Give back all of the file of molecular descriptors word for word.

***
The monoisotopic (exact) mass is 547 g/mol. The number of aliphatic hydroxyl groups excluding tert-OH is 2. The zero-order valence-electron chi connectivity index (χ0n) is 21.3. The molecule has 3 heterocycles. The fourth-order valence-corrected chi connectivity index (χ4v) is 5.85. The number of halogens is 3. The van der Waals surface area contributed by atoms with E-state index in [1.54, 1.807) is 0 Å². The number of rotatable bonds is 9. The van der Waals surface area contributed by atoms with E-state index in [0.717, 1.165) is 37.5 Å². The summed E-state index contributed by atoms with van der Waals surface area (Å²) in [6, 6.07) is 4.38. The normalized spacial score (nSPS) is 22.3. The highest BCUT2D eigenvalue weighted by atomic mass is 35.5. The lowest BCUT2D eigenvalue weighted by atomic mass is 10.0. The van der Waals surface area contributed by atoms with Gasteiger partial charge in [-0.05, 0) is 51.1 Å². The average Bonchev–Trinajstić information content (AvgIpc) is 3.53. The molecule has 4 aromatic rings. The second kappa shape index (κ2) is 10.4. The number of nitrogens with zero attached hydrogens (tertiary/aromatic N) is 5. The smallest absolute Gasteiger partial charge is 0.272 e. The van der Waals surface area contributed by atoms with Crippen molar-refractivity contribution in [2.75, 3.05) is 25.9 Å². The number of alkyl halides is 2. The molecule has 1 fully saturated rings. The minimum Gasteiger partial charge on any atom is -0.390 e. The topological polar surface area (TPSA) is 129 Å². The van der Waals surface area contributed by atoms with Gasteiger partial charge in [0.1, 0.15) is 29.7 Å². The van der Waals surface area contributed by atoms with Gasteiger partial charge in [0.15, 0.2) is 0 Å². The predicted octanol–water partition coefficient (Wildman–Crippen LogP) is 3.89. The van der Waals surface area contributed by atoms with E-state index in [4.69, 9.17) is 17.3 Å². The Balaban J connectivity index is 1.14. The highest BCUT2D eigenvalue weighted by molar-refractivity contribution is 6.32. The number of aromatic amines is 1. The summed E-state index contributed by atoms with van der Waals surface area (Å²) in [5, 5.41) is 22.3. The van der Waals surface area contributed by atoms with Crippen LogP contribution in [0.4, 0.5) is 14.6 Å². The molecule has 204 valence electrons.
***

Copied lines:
The monoisotopic (exact) mass is 547 g/mol. The number of aliphatic hydroxyl groups excluding tert-OH is 2. The zero-order valence-electron chi connectivity index (χ0n) is 21.3. The molecule has 3 heterocycles. The fourth-order valence-corrected chi connectivity index (χ4v) is 5.85. The number of halogens is 3. The van der Waals surface area contributed by atoms with E-state index in [1.54, 1.807) is 0 Å². The number of rotatable bonds is 9. The van der Waals surface area contributed by atoms with E-state index in [0.717, 1.165) is 37.5 Å². The summed E-state index contributed by atoms with van der Waals surface area (Å²) in [6, 6.07) is 4.38. The normalized spacial score (nSPS) is 22.3. The highest BCUT2D eigenvalue weighted by atomic mass is 35.5. The lowest BCUT2D eigenvalue weighted by atomic mass is 10.0. The van der Waals surface area contributed by atoms with Gasteiger partial charge in [-0.05, 0) is 51.1 Å². The average Bonchev–Trinajstić information content (AvgIpc) is 3.53. The molecule has 4 aromatic rings. The second kappa shape index (κ2) is 10.4. The number of nitrogens with zero attached hydrogens (tertiary/aromatic N) is 5. The smallest absolute Gasteiger partial charge is 0.272 e. The van der Waals surface area contributed by atoms with Crippen molar-refractivity contribution in [2.75, 3.05) is 25.9 Å². The number of alkyl halides is 2. The molecule has 1 fully saturated rings. The minimum Gasteiger partial charge on any atom is -0.390 e. The topological polar surface area (TPSA) is 129 Å². The van der Waals surface area contributed by atoms with Gasteiger partial charge in [0.1, 0.15) is 29.7 Å². The van der Waals surface area contributed by atoms with Gasteiger partial charge in [0.15, 0.2) is 0 Å². The predicted octanol–water partition coefficient (Wildman–Crippen LogP) is 3.89. The van der Waals surface area contributed by atoms with E-state index in [4.69, 9.17) is 17.3 Å². The Balaban J connectivity index is 1.14. The highest BCUT2D eigenvalue weighted by molar-refractivity contribution is 6.32. The number of aromatic amines is 1. The summed E-state index contributed by atoms with van der Waals surface area (Å²) in [5, 5.41) is 22.3. The van der Waals surface area contributed by atoms with Crippen LogP contribution in [0.4, 0.5) is 14.6 Å². The molecule has 204 valence electrons.